Distinctive Sources of Fluids in Different Environments of the Beaufort Sea Seafloor

Monday, 15 December 2014: 11:35 AM
Roberto Gwiazda, Monterey Bay Aquarium Research Institute, Watsonville, CA, United States, Charles K Paull, Monterey Bay Aquarium Research Institute, Moss Landing, CA, United States, Scott Dallimore, Geological Survey of Canada Pacific, Vancouver, BC, Canada, Humfrey Melling, Institute of Ocean Sciences, Sidney, BC, Canada and Young Keun Jin, KOPRI Korea Polar Research Institute, Incheon, South Korea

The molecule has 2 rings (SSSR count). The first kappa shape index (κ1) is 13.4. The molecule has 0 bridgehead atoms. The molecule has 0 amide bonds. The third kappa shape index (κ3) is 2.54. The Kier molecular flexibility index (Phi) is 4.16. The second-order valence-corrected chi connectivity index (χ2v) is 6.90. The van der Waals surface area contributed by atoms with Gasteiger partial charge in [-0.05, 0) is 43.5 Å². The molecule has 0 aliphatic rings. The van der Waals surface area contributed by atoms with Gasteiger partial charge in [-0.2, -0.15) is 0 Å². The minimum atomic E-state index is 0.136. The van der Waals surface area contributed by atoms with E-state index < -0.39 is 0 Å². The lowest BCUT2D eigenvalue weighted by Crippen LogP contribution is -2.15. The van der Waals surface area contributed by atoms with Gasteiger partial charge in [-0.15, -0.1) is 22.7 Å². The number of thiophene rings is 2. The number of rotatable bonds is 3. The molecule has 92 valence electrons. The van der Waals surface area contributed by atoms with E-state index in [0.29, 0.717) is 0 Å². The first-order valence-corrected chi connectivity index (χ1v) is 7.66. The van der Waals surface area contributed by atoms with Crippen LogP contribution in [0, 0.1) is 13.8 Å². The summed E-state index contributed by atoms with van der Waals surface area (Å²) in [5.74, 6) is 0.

In the Canadian Arctic shelf and upper slope, the thermal disturbance caused by sea level rise at the end of the last glacial period, is still propagating into the subsurface and heating shelf sediments, where submerged terrestrial permafrost and gas hydrate, and marine gas hydrate occur in close proximity. Studies conducted on the Canadian sector of the Beaufort Sea shelf and slope show evidence of gas venting in three distinct environments: in Pingo-Like-Features (PLF) on the mid-shelf, along the shelf edge, and in ~1 km wide circular topographic highs in 290, 420 and 790 m water depths on the continental slope. The chemical and stable isotopic composition of fluids found in these environments and in background sediments where determined on pore waters obtained from piston and gravity cores. Isotopic and major ion chemistry results from the shelf and shelf edge indicate downcore mixing between seawater and a freshwater end-member with a Mackenzie River-like composition. In contrast, water from the PLFs display an isotopic composition to the left of the Local Meteroric Water Line (LMWL) suggesting a source different from current surface and ground waters found onshore. Waters from sediments of the slope topographic highs are isotopically and chemically evolved: They display different degrees of mixing between seawater and a Na-Cl-HCO3 type brackish component, plotting to the right of the LMWL, and possibly reflect extensive interaction with clays. Pore waters collected in background sediments of the slope down to 750 m, also show freshening downcore, but as opposed to the topographic highs found at the same water depths, their isotopic composition indicate the contribution of a Mackenzie River-type fresh water end-member. Overall, results presented here indicate that the shelf and slope of the Beaufort sea experience vertical fluid advection, but the sources of these waters are different: The background shelf and slope show influence of freshwater similar to the present meteoric water, the topographic highs in the slope probably tap a much deeper source with waters that experienced a large degree of chemical evolution, and the PLFs in the mid shelf have isotopic characteristics that may suggest meteoric water that precipitated under different climatic conditions from the present.